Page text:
In 1963, director Francis Ford Coppola was deep into his apprenticeship with schlock mogul Roger Corman. That year also found Coppola in Ireland, working as the sound man for Corman’s feature THE YOUNG RACERS. When filming was finished, Corman found that he had a substantial amount of money leftover in the budget. He may not have been a great film director, but Corman was undoubtedly a shrewd businessman, and he saw an opportunity to invest that money in Coppola’s untapped talent.
Corman gave the money to Coppola, with an assignment to stay behind in Ireland with a few of THE YOUNG RACERS’ cast members and make a low-budget horror film in the vein of Alfred Hitchcock’s PSYCHO (1960). Coppola responded to the challenge with DEMENTIA 13, his first true feature film of his own making. While today the film comes off as understandably dated, low-budget and schlocky, it also offers a captivating insight into the mindset of a young, hungry director who would go on to become one of the greats.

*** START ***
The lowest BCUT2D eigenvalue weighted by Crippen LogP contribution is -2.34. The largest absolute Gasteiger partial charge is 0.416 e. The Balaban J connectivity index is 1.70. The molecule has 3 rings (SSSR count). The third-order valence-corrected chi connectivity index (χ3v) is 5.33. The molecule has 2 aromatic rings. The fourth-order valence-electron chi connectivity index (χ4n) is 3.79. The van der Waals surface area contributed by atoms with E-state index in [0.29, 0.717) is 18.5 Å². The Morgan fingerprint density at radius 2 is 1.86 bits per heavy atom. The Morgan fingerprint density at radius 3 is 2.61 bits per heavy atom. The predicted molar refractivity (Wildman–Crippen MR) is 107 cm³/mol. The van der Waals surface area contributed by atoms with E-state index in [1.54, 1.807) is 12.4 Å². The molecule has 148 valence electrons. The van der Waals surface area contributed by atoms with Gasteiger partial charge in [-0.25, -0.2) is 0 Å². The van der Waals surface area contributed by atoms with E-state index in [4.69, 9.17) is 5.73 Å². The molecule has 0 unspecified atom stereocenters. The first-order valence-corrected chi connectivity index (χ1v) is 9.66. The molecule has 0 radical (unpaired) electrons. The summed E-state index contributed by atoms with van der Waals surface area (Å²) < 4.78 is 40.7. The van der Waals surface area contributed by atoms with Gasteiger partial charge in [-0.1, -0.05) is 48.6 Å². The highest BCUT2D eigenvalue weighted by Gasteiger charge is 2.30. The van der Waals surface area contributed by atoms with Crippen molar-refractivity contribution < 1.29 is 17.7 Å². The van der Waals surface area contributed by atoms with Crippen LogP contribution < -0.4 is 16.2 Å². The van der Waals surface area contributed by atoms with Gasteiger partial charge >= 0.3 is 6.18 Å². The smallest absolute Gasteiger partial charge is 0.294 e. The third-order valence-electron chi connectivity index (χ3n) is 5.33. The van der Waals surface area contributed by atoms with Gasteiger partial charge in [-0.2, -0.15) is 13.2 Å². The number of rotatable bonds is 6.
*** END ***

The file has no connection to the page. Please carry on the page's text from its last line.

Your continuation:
The story of DEMENTIA 13 is well-rooted in classical and cliche horror-tropes. When her husband unexpectedly dies of a heart attack during a late-night boating excursion, Louise Haloran (Luan Anders) unceremoniously dumps his body overboard and heads to his family’s ancestral home in Ireland. Acting under the guise that her husband is still alive and absent on a business trip, she maneuvers to get written into his mother’s will so she can cut out with a hefty portion of the family’s wealth. What she doesn’t count on, however, are the meddlings of her husband’s two brothers (William Campbell and Bart Patton), their macabre obsession with their deceased sister Kathleen, and a mysterious axe murderer stalking the grounds.
Despite DEMENTIA 13’s campy, trashy roots, the cast seems to be aware that they’re working with a great director, accordingly giving themselves over entirely to their performances. Anders is the archetypal Hitchcock blonde at the center of the story, and her shrewd, calculating ways aren’t as off-putting as they are lurid and compelling. Campbell and Patton are the brothers to Louise’s dead husband, and they embody stubborn conviction and haunted torment, respectively. Veteran character actor Patrick Magee delivers a standout performance as Justin Caleb, the family doctor whose gruff mentality raises questions about his true intentions within the story.